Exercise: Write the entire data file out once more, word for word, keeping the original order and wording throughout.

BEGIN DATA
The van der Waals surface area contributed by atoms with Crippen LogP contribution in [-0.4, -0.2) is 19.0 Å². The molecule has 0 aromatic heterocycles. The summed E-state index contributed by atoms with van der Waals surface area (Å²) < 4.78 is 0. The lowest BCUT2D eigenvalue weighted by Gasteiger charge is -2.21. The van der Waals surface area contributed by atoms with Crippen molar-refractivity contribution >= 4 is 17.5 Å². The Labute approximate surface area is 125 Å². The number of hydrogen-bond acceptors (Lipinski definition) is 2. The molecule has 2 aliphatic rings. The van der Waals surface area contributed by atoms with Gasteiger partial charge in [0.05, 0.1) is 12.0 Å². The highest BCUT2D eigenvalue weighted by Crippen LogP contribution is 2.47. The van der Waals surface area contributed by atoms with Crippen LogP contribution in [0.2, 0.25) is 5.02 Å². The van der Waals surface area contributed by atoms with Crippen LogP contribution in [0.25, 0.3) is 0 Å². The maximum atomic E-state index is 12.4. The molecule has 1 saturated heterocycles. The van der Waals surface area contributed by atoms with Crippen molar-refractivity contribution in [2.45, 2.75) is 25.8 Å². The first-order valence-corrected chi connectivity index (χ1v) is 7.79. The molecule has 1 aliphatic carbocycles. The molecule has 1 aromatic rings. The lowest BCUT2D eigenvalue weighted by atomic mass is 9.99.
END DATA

The van der Waals surface area contributed by atoms with Crippen LogP contribution in [-0.4, -0.2) is 19.0 Å². The molecule has 0 aromatic heterocycles. The summed E-state index contributed by atoms with van der Waals surface area (Å²) < 4.78 is 0. The lowest BCUT2D eigenvalue weighted by Gasteiger charge is -2.21. The van der Waals surface area contributed by atoms with Crippen molar-refractivity contribution >= 4 is 17.5 Å². The Labute approximate surface area is 125 Å². The number of hydrogen-bond acceptors (Lipinski definition) is 2. The molecule has 2 aliphatic rings. The van der Waals surface area contributed by atoms with Gasteiger partial charge in [0.05, 0.1) is 12.0 Å². The highest BCUT2D eigenvalue weighted by Crippen LogP contribution is 2.47. The van der Waals surface area contributed by atoms with Crippen LogP contribution in [0.2, 0.25) is 5.02 Å². The van der Waals surface area contributed by atoms with Crippen LogP contribution in [0.25, 0.3) is 0 Å². The maximum atomic E-state index is 12.4. The molecule has 1 saturated heterocycles. The van der Waals surface area contributed by atoms with Crippen molar-refractivity contribution in [2.45, 2.75) is 25.8 Å². The first-order valence-corrected chi connectivity index (χ1v) is 7.79. The molecule has 1 aliphatic carbocycles. The molecule has 1 aromatic rings. The lowest BCUT2D eigenvalue weighted by atomic mass is 9.99.